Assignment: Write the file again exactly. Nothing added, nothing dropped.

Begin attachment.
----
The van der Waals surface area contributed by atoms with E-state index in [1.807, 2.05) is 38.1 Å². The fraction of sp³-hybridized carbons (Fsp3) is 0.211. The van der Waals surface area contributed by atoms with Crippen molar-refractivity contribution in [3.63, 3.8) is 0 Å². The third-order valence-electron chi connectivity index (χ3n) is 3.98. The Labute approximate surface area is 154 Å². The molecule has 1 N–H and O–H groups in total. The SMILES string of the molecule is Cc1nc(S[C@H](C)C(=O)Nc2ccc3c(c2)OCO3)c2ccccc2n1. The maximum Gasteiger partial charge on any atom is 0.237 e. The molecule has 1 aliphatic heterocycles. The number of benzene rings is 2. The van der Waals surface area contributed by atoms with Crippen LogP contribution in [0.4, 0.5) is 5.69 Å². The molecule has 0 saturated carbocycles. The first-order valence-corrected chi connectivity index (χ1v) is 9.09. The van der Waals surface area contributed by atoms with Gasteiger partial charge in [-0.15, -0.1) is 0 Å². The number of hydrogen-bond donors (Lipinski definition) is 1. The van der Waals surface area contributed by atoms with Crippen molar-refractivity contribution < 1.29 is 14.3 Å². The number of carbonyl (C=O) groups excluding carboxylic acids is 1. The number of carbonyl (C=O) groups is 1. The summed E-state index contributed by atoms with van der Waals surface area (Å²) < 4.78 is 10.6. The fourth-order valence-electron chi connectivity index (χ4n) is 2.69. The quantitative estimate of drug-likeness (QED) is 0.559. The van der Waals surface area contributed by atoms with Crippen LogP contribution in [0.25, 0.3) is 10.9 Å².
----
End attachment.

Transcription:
The van der Waals surface area contributed by atoms with E-state index in [1.807, 2.05) is 38.1 Å². The fraction of sp³-hybridized carbons (Fsp3) is 0.211. The van der Waals surface area contributed by atoms with Crippen molar-refractivity contribution in [3.63, 3.8) is 0 Å². The third-order valence-electron chi connectivity index (χ3n) is 3.98. The Labute approximate surface area is 154 Å². The molecule has 1 N–H and O–H groups in total. The SMILES string of the molecule is Cc1nc(S[C@H](C)C(=O)Nc2ccc3c(c2)OCO3)c2ccccc2n1. The maximum Gasteiger partial charge on any atom is 0.237 e. The molecule has 1 aliphatic heterocycles. The number of benzene rings is 2. The van der Waals surface area contributed by atoms with Crippen LogP contribution in [0.4, 0.5) is 5.69 Å². The molecule has 0 saturated carbocycles. The first-order valence-corrected chi connectivity index (χ1v) is 9.09. The van der Waals surface area contributed by atoms with Gasteiger partial charge in [-0.15, -0.1) is 0 Å². The number of hydrogen-bond donors (Lipinski definition) is 1. The van der Waals surface area contributed by atoms with Crippen molar-refractivity contribution < 1.29 is 14.3 Å². The number of carbonyl (C=O) groups excluding carboxylic acids is 1. The number of carbonyl (C=O) groups is 1. The summed E-state index contributed by atoms with van der Waals surface area (Å²) < 4.78 is 10.6. The fourth-order valence-electron chi connectivity index (χ4n) is 2.69. The quantitative estimate of drug-likeness (QED) is 0.559. The van der Waals surface area contributed by atoms with Crippen LogP contribution in [0.25, 0.3) is 10.9 Å².